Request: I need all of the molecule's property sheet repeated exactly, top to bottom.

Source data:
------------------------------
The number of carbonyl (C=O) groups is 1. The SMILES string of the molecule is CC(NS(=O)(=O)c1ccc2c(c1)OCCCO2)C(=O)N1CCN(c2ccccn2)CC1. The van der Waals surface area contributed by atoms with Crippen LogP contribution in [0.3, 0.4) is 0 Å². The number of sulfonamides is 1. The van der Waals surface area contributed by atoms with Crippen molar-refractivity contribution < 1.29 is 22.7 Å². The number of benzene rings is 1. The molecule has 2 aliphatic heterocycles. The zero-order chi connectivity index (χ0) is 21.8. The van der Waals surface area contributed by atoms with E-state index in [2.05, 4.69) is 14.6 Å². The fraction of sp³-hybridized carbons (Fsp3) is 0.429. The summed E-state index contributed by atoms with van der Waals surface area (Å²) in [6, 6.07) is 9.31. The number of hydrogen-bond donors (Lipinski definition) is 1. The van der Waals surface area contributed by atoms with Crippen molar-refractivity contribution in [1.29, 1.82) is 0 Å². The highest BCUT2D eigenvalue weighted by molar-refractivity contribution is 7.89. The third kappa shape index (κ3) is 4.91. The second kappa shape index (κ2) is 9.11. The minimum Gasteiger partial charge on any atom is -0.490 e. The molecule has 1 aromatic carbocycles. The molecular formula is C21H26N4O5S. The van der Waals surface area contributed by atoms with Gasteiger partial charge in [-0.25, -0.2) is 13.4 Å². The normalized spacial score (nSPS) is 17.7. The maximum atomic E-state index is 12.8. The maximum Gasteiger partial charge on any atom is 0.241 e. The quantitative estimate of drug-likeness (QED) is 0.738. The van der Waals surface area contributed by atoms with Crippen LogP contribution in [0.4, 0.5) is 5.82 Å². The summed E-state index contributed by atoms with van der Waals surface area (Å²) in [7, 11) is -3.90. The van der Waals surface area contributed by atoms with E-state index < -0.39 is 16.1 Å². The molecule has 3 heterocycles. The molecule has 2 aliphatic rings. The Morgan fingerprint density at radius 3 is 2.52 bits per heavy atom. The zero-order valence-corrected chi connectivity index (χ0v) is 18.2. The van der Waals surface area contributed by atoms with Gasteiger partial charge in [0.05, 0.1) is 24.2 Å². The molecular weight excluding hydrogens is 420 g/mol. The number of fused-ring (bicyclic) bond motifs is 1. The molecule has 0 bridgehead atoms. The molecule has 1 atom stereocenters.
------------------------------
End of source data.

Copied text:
The number of carbonyl (C=O) groups is 1. The SMILES string of the molecule is CC(NS(=O)(=O)c1ccc2c(c1)OCCCO2)C(=O)N1CCN(c2ccccn2)CC1. The van der Waals surface area contributed by atoms with Crippen LogP contribution in [0.3, 0.4) is 0 Å². The number of sulfonamides is 1. The van der Waals surface area contributed by atoms with Crippen molar-refractivity contribution < 1.29 is 22.7 Å². The number of benzene rings is 1. The molecule has 2 aliphatic heterocycles. The zero-order chi connectivity index (χ0) is 21.8. The van der Waals surface area contributed by atoms with E-state index in [2.05, 4.69) is 14.6 Å². The fraction of sp³-hybridized carbons (Fsp3) is 0.429. The summed E-state index contributed by atoms with van der Waals surface area (Å²) in [6, 6.07) is 9.31. The number of hydrogen-bond donors (Lipinski definition) is 1. The van der Waals surface area contributed by atoms with Crippen molar-refractivity contribution in [1.29, 1.82) is 0 Å². The highest BCUT2D eigenvalue weighted by molar-refractivity contribution is 7.89. The third kappa shape index (κ3) is 4.91. The second kappa shape index (κ2) is 9.11. The minimum Gasteiger partial charge on any atom is -0.490 e. The molecule has 1 aromatic carbocycles. The molecular formula is C21H26N4O5S. The van der Waals surface area contributed by atoms with Gasteiger partial charge in [-0.25, -0.2) is 13.4 Å². The normalized spacial score (nSPS) is 17.7. The maximum atomic E-state index is 12.8. The maximum Gasteiger partial charge on any atom is 0.241 e. The quantitative estimate of drug-likeness (QED) is 0.738. The van der Waals surface area contributed by atoms with Crippen LogP contribution in [0.4, 0.5) is 5.82 Å². The summed E-state index contributed by atoms with van der Waals surface area (Å²) in [7, 11) is -3.90. The van der Waals surface area contributed by atoms with E-state index < -0.39 is 16.1 Å². The molecule has 3 heterocycles. The molecule has 2 aliphatic rings. The Morgan fingerprint density at radius 3 is 2.52 bits per heavy atom. The zero-order valence-corrected chi connectivity index (χ0v) is 18.2. The van der Waals surface area contributed by atoms with Gasteiger partial charge in [0.05, 0.1) is 24.2 Å². The molecular weight excluding hydrogens is 420 g/mol. The number of fused-ring (bicyclic) bond motifs is 1. The molecule has 0 bridgehead atoms. The molecule has 1 atom stereocenters.